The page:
Figure 1: Locations of recent measurement campaigns that involved POP group observations. Right-click to view larger images.
Over the past 4 years, the POP group has made observations of OH, H2SO4, HO2, HO2+RO2 and OH reactivity at a number of sites around the globe (Figure 1). These measurements contribute to our understanding of the oxidizing capacity of the atmosphere, and the impact of natural and anthropogenic activities on its capability to cleanse itself. These campaigns are summarized in Table 1.
Table 1. Recent campaigns involving CIMS-based HOx and H2SO4 observations.
|transport & chemistry over Antarctic plateau
|Mexico City outflow
|Asian outflow at long range
|Niwot Ridge Aerosols
|Long range transport
|Aerosol nucleation and growth
|California air quality
|Cold Lake, AB,CAN
|Biomass burning emissions
|Ozone depletion events
Acronyms: ANTCI II: Antarctic Tropospheric Chemistry Investigation, Part 2; MIRAGE: Megacities Impacts on Regional and Global Environment; INTEX-B: Intercontinental Chemical Transport Experiment, Phase B; PASE: Pacific Atmospheric Sulfur Experiment; ARCTAS: Arctic Research of the Composition of the Troposphere from Aircraft and Satellites, Phases A, B and C; NIFTY: Nucleation In ForesTs.
Analysis of data from these campaigns is currently a high priority activity for our group. Some findings of these analyses are discussed below.
Figure 2: Smooth contour plots of airborne observations from MIRAGE-MEX of (a) CO, (b) OH, (c) O3, and (d) HO2+RO2 versus downwind distance and altitude. Plot (a) incorporates C-130 and DC-8 data, while the other three use C-130 data only. The dotted lines show the horizontal extent of the Mexico City metropolitan area, and the vertical extent of the mixed layer. The unique geographical extent of these data allow examination of the evolution (dilution and chemical reaction) of the Mexico City emissions as they move downwind within about 1 day. The relative unreactivity of CO over this time scale makes it valuable as a measure of dilution, which can then be separated from the chemistry taking place during transport. Note that OH levels are very high just outside of the Mexico City metropolitan area (around 8 x 106 cm-3) that decreases rapidly to values less than 4 x 106 cm-3. Peroxy radicals (HO2+RO2), on the other hand are lower in the vicinity of Mexico City and increase downwind. Ozone displays an unusual behavior of higher values near the upper and lower boundaries of the plume, and smaller values in the plume center.
Figure 3: Comparisons of two photochemical “clocks” (out of many than have been studied) versus the downwind distance from Mexico City (a), and two clocks versus each other. The dark green circles show the evolution of the ratio of 2-butyl-nitrate versus n-butane corrected by a factor (F) that accounts for OH attack on the #2 carbon position and the branching of butyl peroxy radicals to form butyl-nitrate. The value for F is 0.1. The light green circles show the ratio of NOx (NO + NO2) versus NOy (sum of all reactive nitrogen) minus PAN (peroxyacetylnitrate). The units for each of these clocks are lifetimes of the reacting species (n-butane and NO2, respectively). The lifetime of NO2 is about 4.3 times shorter than n-butane for MIRAGE-MEX conditions, which is confirmed by the slope of best fit line in panel (b).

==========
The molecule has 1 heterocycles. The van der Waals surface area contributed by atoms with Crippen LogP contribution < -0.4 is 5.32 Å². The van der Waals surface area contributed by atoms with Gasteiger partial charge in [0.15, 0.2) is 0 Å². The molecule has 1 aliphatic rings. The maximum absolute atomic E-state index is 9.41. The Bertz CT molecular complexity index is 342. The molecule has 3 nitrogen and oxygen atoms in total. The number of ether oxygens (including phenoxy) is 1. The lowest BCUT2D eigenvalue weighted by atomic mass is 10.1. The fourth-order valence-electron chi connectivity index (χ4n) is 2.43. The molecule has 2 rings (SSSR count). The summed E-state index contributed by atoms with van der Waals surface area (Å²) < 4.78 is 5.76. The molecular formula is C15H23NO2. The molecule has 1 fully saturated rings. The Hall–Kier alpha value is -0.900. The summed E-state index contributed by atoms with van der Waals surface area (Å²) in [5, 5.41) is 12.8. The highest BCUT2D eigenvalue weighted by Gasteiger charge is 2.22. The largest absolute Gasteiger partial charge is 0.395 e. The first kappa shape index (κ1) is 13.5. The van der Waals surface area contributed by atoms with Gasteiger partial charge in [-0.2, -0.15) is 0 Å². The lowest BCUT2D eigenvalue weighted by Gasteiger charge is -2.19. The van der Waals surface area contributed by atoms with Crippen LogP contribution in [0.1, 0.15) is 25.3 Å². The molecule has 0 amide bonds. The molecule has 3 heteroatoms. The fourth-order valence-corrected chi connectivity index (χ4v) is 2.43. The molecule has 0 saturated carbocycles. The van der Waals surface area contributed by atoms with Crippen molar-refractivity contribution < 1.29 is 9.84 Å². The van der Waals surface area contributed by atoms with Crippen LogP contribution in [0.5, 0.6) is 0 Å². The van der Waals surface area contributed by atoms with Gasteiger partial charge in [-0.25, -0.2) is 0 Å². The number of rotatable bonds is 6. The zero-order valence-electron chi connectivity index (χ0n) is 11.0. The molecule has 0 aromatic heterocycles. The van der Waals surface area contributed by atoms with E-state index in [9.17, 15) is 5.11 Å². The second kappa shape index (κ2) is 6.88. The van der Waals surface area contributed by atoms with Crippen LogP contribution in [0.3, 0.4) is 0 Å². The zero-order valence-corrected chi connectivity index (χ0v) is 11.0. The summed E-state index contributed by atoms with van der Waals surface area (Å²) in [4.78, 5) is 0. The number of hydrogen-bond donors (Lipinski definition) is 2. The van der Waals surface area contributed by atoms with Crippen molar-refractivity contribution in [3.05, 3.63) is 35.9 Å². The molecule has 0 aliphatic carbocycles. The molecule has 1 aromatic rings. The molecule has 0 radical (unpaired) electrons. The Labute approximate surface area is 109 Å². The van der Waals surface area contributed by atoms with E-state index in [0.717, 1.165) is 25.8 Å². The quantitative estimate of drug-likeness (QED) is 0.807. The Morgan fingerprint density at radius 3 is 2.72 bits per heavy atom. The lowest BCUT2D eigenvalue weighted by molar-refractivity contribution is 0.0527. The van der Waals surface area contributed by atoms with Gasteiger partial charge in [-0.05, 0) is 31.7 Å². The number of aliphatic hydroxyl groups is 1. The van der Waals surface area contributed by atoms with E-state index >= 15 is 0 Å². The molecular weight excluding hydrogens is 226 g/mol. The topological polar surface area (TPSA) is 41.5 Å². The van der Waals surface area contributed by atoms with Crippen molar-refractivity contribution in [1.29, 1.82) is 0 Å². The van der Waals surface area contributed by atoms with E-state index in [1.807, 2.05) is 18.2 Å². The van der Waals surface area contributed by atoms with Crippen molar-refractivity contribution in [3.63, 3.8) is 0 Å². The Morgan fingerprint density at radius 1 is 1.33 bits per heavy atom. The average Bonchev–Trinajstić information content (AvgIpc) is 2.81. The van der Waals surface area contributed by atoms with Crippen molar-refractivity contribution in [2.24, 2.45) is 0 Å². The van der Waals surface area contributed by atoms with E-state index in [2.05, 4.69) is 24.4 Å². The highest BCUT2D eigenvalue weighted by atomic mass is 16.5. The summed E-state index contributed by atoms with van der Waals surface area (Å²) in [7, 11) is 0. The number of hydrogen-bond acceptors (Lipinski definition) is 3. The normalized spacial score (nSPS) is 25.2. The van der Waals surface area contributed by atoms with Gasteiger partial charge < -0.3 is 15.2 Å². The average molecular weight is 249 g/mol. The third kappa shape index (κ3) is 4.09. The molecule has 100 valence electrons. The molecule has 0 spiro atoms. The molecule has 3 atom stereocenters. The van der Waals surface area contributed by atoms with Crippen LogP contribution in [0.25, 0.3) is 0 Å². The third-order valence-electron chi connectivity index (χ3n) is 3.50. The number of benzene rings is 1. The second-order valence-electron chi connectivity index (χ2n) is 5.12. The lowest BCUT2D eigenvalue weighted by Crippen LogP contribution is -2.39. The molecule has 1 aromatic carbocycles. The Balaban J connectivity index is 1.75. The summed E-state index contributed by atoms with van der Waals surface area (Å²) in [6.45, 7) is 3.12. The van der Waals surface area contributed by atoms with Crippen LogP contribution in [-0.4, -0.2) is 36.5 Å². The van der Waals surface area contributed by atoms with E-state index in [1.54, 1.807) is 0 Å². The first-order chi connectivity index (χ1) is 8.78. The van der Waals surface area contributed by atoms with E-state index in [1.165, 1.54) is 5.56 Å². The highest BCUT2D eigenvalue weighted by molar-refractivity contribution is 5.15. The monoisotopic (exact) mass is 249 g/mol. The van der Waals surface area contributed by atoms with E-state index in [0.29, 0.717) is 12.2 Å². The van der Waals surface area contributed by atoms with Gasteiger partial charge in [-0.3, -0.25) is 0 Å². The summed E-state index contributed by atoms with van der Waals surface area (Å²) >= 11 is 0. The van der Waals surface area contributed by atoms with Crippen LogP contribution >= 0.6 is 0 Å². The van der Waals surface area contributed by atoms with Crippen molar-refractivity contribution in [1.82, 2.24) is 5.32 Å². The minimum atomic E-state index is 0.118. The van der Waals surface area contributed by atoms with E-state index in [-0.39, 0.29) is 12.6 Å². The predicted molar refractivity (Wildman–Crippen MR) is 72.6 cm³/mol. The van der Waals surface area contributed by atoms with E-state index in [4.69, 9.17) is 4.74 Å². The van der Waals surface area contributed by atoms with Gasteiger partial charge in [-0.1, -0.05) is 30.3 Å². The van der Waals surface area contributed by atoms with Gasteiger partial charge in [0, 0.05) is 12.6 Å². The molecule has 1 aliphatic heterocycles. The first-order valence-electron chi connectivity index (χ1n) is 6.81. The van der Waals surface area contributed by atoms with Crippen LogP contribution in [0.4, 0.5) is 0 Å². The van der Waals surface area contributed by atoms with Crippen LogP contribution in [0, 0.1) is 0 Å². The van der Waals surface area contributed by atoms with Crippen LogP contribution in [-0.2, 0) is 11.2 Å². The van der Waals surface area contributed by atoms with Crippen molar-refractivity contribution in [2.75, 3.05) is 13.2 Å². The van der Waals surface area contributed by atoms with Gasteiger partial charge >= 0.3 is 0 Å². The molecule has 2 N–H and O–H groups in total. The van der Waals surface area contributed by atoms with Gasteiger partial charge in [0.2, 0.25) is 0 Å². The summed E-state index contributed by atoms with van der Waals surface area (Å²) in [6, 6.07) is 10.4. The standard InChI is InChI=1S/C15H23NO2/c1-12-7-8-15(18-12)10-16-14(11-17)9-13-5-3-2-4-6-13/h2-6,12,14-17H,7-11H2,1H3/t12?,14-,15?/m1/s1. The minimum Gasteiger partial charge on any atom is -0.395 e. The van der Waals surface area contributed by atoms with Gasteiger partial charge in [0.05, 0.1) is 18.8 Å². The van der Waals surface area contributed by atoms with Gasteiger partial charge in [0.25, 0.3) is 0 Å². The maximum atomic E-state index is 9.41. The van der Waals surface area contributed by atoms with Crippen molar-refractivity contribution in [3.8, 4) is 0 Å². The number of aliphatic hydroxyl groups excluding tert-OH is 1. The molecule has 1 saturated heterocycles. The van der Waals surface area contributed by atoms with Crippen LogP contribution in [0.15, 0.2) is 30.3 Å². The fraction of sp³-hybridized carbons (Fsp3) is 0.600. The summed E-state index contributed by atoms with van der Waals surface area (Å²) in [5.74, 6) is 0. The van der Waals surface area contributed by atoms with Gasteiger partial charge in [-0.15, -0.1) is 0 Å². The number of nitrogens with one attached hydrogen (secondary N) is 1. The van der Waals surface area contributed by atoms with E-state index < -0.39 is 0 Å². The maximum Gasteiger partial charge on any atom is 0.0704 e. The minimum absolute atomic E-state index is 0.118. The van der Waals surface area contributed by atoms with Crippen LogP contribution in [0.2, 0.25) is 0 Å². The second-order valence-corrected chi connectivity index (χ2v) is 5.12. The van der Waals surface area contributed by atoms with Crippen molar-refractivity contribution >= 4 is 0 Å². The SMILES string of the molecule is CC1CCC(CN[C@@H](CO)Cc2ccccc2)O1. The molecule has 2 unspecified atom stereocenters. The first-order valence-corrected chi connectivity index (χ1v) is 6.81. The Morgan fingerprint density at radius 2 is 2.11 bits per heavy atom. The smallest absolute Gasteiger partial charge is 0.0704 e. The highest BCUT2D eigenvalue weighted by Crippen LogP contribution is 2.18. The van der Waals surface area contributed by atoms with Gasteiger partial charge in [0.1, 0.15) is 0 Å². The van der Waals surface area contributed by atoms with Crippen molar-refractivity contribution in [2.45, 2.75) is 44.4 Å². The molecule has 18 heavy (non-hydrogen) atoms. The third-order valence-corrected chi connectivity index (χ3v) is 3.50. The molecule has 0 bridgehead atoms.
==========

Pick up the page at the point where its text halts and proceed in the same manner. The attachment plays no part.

Figure 4: Calculations of gross ozone production (top panels) and net ozone production (gross production minus loss, lower panels) calculated from MIRAGE-MEX observations (right panels), and calculated using peroxy radical concentrations from a constrained steady state model (left panels). Note that the model values for net ozone production range from about 5 ppbv per hour on the continental plateau to values of 1-2 ppbv per hour 1 day downwind. Using the observations of peroxy radicals yield significantly larger values of 50 and 5-20 ppbv per hour, respectively. The measure-model discrepancy is still being studied, but is related to higher than expected peroxy radical concentrations at relatively high NOx concentrations.
Figure 5: Photo of the OH reactivity instrument as configured during OASIS. Ambient air is drawn though a glass flow tube and mixed with OH produced in an injector. The OH remaining (measured by the selected ion CIMS instrument on the left) versus reaction time is used to derive the total reactivity of species in the air toward OH, and is used to close the budget of OH in combination with ambient OH measurements and measurements of processes producing OH (e.g. photolysis of ozone in the UVB spectral region).